Send and Receive SMS messages with Kotlin

Kotlin is the new type-inferred hotness in the world of JVM languages giving you a single unified language for building Android, server-side and even JavaScript apps. If you’re a Java developer then giving Kotlin a spin is simple.

Let’s look at how to send and receive SMS messages using Kotlin and Twilio’s Java library. You can also download the code from here if you don’t want to follow along.

Getting started with Kotlin on the Server

We’ll be using IntelliJ and Gradle for dependency management throughout this article. With a few extra steps you should also be able to use a different IDE and dependency manager.

In IntelliJ create a new Gradle project and add Kotlin (Java) as the library.


We will call this project TwilioKotlin and choose a package structure for our project. I usually use my own reversed domain as follows:


In “Project Name” leave it as TwilioKotlin and on the next screen make sure you check the “create directories for empty content roots automatically”

Click “next” again and choose a suitable location to store the project. I usually store my Kotlin projects under ~/Projects/Kotlin/.

Click “Finish” and your project will be generated.

Once that’s completed we will add Spring Boot and the Twilio Java library as dependencies by opening build.gradle.

IntelliJ will ask you to import changes which will download Spring Boot and the Twilio library. If you’re on Windows you may need to force an update in case that doesn’t happen.

Inside /src/main/kotlin create a new Kotlin class called App.kt. This is our application class and tells Kotlin we’ll be using Spring Boot as a framework.

Make sure you change the value of package to match the one that corresponds to your project when you created it.

With the basic Spring Boot application defined, we’re ready to create our first route. Let’s start with a route that simply returns the string “Hello Spring Boot” when requested. Create a new Kotlin class on the same location as App.kt called SMSController.kt and add the following code:

As before make sure you change the value of package to match your project. Start the project by right clicking on App.kt and choosing “Run”.

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IntelliJ will start your project and you should see a message at the bottom of the “Run” window telling you which port your application is running. The default is 8080.

Open a new browser window and browse to http://localhost:8080 and you should see a page that says “Hello Spring Boot”!

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Sending an SMS message with Kotlin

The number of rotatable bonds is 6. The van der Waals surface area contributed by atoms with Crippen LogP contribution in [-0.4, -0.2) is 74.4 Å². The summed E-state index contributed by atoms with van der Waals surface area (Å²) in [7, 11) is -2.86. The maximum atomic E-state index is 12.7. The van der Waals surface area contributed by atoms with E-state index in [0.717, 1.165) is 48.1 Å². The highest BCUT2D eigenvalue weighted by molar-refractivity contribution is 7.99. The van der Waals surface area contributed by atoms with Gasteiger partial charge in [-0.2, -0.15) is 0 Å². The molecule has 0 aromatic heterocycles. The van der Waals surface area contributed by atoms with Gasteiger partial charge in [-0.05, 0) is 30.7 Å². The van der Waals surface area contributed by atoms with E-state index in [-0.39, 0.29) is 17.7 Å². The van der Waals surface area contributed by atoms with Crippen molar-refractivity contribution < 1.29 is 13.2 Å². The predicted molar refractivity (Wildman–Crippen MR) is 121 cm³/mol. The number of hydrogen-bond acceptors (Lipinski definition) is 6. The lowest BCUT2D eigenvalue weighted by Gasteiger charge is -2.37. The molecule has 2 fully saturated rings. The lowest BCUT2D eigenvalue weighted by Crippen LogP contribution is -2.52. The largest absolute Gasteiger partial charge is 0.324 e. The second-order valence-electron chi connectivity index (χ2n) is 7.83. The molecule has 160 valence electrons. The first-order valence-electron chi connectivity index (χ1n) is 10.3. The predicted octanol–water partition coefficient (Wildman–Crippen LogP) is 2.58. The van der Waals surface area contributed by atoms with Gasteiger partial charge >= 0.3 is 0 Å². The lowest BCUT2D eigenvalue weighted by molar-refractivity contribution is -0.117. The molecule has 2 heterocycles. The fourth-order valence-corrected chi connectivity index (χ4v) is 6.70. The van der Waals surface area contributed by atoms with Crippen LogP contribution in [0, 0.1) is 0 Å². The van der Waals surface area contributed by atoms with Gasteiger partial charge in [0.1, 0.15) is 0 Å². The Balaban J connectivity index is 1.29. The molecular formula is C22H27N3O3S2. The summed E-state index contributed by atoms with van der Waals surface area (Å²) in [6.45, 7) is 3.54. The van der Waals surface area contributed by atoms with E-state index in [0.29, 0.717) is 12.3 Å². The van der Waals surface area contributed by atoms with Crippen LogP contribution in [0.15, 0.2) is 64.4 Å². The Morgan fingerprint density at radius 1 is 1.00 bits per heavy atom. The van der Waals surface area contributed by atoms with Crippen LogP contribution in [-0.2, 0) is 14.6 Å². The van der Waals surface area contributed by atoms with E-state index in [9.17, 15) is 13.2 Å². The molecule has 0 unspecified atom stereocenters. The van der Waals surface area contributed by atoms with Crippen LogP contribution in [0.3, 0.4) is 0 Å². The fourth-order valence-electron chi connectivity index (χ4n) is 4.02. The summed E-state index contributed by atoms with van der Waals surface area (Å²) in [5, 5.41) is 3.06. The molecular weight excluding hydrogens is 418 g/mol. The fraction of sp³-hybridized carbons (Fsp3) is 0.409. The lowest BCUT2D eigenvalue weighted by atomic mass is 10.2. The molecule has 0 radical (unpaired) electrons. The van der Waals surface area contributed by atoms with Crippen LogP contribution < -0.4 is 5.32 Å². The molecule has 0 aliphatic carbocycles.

Awesome!  We have a basic web application created using Kotlin running.  Let’s take it to the next level with something more complex like sending a text message.  Doing this with Kotlin is simple because it’s interoperable with Java, meaning you can share libraries between the two languages.

We have already installed the Twilio Java library in our project and we can use it as we would a Java class.

Stop the project by clicking on the red button in IntelliJ and add a new RequestMapping to the SMSController class called sendMessage.

In this route we create a new TwilioRestClient instance passing an Account Sid and an Authentication Token which you can get from the Twilio console.

Next, we create a new message, passing in a “To” and “From” telephone number along with the message body we want.

That’s it! Run the application again, and you will see that when you go to http://localhost:8000/sendMessage your phone receives a new message from your Twilio phone number. But what happens if someone texts our Twilio number?  How would reply?

Receiving SMS messages with Kotlin

To reply to text messages sent to our Twilio phone number we’ll create a new route in our application just like we did earlier. This time instead of using the REST API to get Twilio to send a message for us, we need to build a route in SMSController that Twilio can make an HTTP request to when someone sends a text message to our Twilio number.  This route will return TwiML to tell Twilio to  reply to that incoming message.

We’ve added the produces parameter to our RequestMapping to indicate that we want our content type to be text/xml. That way, when we configure our number to hit this route, Twilio will get the XML in the format it expects. Start the application again.

I’ll be using ngrok to expose my local web application running on port 8080 to the public internet so Twilio can make HTTP requests to it. We have some content about using ngrok here but if you already have it installed just run the following code in a new console window and copy the forwarding URL:

Go to the Twilio Console and click on your telephone number or get a new one for this.

Next, change the webhook under “Messaging” to your ngrok URL making sure to add the route we just created.

Save that and send your Twilio number a text message.  You should get an automatic reply from your Kotlin application!

Kotlin on the server is awesome!

One of the biggest challenges when writing backend applications in Java is the steep learning curve and you never really know what version of the SDK or framework to use.

There are a bunch of good examples you can run live on http://try.kotlinlang.org/ that will help you our grokking the language niceties. My favourite one is 99 bottles of beer 🍻.

Hit me up on twitter @marcos_placona or send me an email on marcos@twilio.com to tell me what is your favourite thing about Kotlin.

  • Edward Smith

    Kotlin SURE IS awesome on the server! And it pairs with Spring Boot so well. Enjoyed your post Marcos.

    • Marcos Placona

      Thanks Edward, appreciate the feedback. Keep an eye on this space for more Kotlin “fun” soon! ;-)